Monday, November 03, 2003

CinWeekly Review: Ex-Sorority Girl's Delight

If you think Katie Couric is the queen of intellectual discourse, then this is your weekly. It is disposable. It has a shelf life of no more than one week, and that is being generous. I have no reason to actually keep a copy around. I don't know if there are even any accessible archives, but I guess there is nothing much to blog, so I don't imagine I will need an archive.

Now that I have told you how much I love it, let me get specific with problems:

Opinion: Does anyone at CinWeekly have an opinion? I mean an opinion on something beyond the fluff. I don't mean a top ten list. I don't mean the opinion on a movie, rock concert, or restaurant. I mean an opinion on a topic of political/social/economic significance to the city/state/region. I was hoping there would be someone writing an individual column with something of substance. For example, something with topics that Kathy Y. Wilson, Maureen Dowd or even Peter Bronson might write about. I figured they might want an ounce of credibility, but intellectualism (even a little bit) is not going to make them any money. Their market demographic is what drives their content. If you like to think about something other than wall paper patterns or seeing the latest Hollywood feature length commercial, then this is not your weekly.

Milquetoast: This publication reminds of the "prefab four," the Monkeys. To my younger readers, think "Boy Band," a group manufactured to market products. CinWeekly is 88 pages of advertisements. Even the stories are selling something, whether it be the latest movie, music, local event, or activity. There is not any "news" in what was originally considered to be a "newspaper." This is not a newspaper. This is People Magazine meets the Yellow Pages. Bland as Velveeta, tame as a dead cat.

Native Snobbery: My impression overall of the first issue was one of what I call "Native Snobbery." The tone was illustrated by the "quiz" where they ask "Think you're a 'true' Cincinnatian?" I took this test semi-seriously. Now, I know it was meant as fun, but I only got a score of 5 and I have lived in Cincinnati for 9 years, and I have been in South West Ohio for 13 years. I am not ignorant of this city, but as an “outsider,” I don’t totally fit in. This confirms a big problem here in Cincinnati. If you were not born here, or lived in the area since you were a child, then you are an outsider. You are not treated poorly, you just are never as close of a friend as one who grew up here. This is not unique to Cincinnati, but it seems to take on an increased meaning with the structures of the institutions around here and the dislike of difference. Outsiders are different, to one degree or another. I would have hoped that this publication would appeal to those who are new to town and don't know as much. Instead, I felt like they were saying "Here is how a real Cincinnatians acts. Eat this, watch this, listen to this, think like this. You will comply or be buried under a giant 3-way, which is on sale now at your local Skyline."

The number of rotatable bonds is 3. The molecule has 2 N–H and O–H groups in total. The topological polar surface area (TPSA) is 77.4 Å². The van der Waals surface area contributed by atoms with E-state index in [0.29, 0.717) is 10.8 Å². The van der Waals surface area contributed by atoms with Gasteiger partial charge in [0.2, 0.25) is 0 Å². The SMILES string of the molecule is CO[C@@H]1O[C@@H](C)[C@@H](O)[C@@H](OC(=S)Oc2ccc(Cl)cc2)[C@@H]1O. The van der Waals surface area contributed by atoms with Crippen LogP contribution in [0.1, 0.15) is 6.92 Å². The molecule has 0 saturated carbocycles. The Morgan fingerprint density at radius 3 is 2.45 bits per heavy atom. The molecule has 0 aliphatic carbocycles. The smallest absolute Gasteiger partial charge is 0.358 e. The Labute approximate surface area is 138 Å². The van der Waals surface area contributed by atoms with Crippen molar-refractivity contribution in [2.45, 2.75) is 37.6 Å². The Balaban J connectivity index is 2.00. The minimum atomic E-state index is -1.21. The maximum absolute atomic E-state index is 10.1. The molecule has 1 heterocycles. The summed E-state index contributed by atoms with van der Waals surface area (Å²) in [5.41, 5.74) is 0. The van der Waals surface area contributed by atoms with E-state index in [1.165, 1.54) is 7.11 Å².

Anything Good? Well there are a few things. It looks nice. I am not big on how publications look, but this one is not horrible. The website is functional. It has too much going on and buries the content in favor of advertised listings, but that is user friendly. The writing is not bad, but the topics are just mundane. Good Housekeeping breaks more ground.

This is only the first issue, and it will take time for these folks to find a voice that will be credible. At this point it lack credibility. It is meant for the suburbanite. The city loses out again as Gannett ignores people who are not looking for the bland picket fence life, or as it is today: the cul-de-sac life. Minority issues are not well represented. You would not even know there were gay people in town if you read this publication. I guess they don't want to piss anyone off anyone in the CCV, so their religion listings are not mixed with any of the Northside bars.

I look for improvement. I can be optimistic. I am a cynic at heart, so it is very very difficult. I wish there was something that would appeal to me. I know I am not the normal consumer they are trying to reach. I like to think. I like to read. I like to learn something new about the city and the world that does involve having to buy or consume something. I don't see this publication as something impacting society in a positive way. I hope that can change.

I also wonder how many of those lovely pink CinWeekly boxes line the streets of OTR. I would bet, not many, if any.

No comments:

Post a Comment

Don't be an idiot or your post will be deleted.